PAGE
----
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date: 05 August 2020

Abstract and Keywords

Shakespeare’s comedies feature characters who are always open to the possibilities of Ovidian transformation, and in four comedies in particular—Two Gentlemen of Verona, Taming of the Shrew, Love’s Labour’s Lost, and Much Ado about Nothing—the transformation can be a painful one. This chapter surveys these four comedies in order to understand the relationship between teaching and taming. I engage with recent Shakespeare criticism that foregrounds the importance of Ovid’s work to the rhetorical practices of Tudor-era grammar schools. I also draw upon readings of Ovid’s Heroides, Ars Amatoria, and Metamorphoses in order to articulate a vision of a pedagogical enterprise that on the one hand privileged translation and transformation and on the other hand attempted to regulate the bodies of Tudor schoolboys. In doing so, I explore the complex Ovidian engagements that produced knowledge of the body and of relationships in Shakespeare’s culture and on his stage.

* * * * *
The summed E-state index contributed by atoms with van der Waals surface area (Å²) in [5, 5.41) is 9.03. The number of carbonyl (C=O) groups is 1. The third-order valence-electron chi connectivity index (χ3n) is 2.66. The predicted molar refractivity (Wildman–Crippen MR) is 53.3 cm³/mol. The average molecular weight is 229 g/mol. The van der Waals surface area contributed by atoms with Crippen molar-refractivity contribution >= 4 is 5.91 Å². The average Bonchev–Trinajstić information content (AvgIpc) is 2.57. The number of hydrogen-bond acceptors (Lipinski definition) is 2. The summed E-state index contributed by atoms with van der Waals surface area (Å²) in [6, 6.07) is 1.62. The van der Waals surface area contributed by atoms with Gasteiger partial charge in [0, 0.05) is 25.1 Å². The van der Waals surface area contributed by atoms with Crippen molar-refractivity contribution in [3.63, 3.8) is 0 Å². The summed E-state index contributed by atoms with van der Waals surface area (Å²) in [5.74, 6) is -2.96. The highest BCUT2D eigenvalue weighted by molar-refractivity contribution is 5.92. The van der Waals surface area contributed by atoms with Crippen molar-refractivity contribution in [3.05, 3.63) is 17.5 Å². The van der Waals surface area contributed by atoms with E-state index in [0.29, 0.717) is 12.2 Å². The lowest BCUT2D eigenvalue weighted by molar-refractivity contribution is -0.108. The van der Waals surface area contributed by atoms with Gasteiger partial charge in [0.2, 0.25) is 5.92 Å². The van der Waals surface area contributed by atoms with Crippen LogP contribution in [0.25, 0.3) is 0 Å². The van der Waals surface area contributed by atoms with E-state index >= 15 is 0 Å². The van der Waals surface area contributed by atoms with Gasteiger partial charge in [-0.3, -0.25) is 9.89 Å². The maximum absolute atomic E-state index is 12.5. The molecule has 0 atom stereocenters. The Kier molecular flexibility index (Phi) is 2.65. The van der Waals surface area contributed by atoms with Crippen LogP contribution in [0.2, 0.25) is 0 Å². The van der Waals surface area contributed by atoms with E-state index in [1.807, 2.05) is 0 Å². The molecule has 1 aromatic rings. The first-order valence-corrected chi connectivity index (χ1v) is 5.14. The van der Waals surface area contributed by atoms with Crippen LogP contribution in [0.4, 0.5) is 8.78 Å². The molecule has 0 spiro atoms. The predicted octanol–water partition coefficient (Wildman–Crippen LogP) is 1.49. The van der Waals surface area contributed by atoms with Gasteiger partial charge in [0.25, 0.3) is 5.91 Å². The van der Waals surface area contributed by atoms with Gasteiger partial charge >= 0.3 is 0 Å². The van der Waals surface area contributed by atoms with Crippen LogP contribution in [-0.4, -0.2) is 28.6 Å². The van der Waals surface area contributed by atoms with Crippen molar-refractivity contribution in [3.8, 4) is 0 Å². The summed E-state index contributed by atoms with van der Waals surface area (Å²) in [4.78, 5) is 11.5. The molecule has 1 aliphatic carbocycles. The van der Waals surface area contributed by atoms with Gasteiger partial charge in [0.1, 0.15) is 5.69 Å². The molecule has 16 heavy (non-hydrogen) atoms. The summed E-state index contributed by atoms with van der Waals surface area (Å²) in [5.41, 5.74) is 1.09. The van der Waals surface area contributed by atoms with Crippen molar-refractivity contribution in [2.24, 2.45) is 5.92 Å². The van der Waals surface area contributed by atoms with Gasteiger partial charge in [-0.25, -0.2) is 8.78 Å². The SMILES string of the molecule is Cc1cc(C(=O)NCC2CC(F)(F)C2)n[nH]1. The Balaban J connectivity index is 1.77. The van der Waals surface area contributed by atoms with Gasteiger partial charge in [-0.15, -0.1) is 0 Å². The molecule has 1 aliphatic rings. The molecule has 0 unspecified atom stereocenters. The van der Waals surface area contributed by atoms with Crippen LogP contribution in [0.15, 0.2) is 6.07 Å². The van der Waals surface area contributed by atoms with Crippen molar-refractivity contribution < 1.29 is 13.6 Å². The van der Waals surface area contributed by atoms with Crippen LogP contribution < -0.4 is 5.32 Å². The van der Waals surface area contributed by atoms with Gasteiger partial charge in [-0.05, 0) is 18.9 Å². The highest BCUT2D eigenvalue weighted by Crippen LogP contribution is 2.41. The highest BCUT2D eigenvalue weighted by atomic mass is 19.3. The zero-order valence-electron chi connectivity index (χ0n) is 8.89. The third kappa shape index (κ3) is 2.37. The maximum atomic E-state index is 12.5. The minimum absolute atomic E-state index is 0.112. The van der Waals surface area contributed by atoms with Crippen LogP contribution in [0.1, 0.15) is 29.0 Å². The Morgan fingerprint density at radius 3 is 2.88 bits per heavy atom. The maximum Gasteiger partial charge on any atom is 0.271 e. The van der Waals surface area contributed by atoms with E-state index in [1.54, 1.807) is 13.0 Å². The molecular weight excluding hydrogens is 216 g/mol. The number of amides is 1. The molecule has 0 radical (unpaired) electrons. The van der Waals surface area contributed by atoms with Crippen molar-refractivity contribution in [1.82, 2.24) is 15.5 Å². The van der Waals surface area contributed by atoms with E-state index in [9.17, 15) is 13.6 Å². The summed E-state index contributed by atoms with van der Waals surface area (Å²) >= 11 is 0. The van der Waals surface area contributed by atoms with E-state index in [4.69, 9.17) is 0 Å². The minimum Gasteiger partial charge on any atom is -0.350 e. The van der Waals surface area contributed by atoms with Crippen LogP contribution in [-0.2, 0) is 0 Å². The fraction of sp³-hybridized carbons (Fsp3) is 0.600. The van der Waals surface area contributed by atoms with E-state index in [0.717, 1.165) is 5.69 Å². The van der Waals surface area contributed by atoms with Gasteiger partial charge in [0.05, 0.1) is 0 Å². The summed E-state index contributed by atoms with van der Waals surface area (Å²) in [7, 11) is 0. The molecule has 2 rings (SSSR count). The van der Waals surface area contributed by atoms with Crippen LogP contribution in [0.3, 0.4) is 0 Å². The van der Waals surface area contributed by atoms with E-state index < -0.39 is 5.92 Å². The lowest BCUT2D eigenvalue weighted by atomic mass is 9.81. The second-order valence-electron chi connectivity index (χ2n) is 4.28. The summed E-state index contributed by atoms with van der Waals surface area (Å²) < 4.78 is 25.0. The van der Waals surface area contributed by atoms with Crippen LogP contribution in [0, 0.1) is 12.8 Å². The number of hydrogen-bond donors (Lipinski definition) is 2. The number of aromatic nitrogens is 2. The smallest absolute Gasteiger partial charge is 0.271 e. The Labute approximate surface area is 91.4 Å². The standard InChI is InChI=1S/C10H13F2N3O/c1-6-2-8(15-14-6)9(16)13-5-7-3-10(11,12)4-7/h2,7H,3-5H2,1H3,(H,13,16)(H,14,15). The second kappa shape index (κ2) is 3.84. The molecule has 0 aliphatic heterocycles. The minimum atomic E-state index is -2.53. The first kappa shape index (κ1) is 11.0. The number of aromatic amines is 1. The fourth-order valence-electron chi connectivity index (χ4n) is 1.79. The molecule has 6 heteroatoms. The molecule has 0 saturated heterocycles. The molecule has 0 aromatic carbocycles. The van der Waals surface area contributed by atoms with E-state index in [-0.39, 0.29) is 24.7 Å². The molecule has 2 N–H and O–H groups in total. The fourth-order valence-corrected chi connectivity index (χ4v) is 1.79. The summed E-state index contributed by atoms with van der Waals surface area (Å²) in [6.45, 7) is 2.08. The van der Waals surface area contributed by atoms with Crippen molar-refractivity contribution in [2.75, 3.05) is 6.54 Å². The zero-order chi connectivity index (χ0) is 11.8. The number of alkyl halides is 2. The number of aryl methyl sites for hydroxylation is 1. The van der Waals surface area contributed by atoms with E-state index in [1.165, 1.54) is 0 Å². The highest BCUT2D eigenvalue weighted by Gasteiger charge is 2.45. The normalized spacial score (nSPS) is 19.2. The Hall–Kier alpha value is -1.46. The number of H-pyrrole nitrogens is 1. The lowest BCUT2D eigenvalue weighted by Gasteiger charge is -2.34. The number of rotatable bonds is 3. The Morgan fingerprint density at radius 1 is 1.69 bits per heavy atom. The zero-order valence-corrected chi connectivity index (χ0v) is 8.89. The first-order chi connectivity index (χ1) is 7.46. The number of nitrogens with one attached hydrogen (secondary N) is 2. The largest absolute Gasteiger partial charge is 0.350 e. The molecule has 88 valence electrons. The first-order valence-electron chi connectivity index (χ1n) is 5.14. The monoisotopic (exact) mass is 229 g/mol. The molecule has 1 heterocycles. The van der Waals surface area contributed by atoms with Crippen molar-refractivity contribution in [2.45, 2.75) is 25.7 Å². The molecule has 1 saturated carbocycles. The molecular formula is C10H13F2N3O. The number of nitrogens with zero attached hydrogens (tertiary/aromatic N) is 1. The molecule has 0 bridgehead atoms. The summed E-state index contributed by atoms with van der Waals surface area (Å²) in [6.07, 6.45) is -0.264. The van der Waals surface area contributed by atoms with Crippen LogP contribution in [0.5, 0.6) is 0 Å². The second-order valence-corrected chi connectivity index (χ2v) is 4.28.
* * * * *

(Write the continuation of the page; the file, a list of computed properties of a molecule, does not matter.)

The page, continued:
Keywords: Ovid, Heroides, Ars Amatoria, Metamorphoses, Tudor schoolroom, sexual violence, abandonment, Early Modern rhetoric, translation

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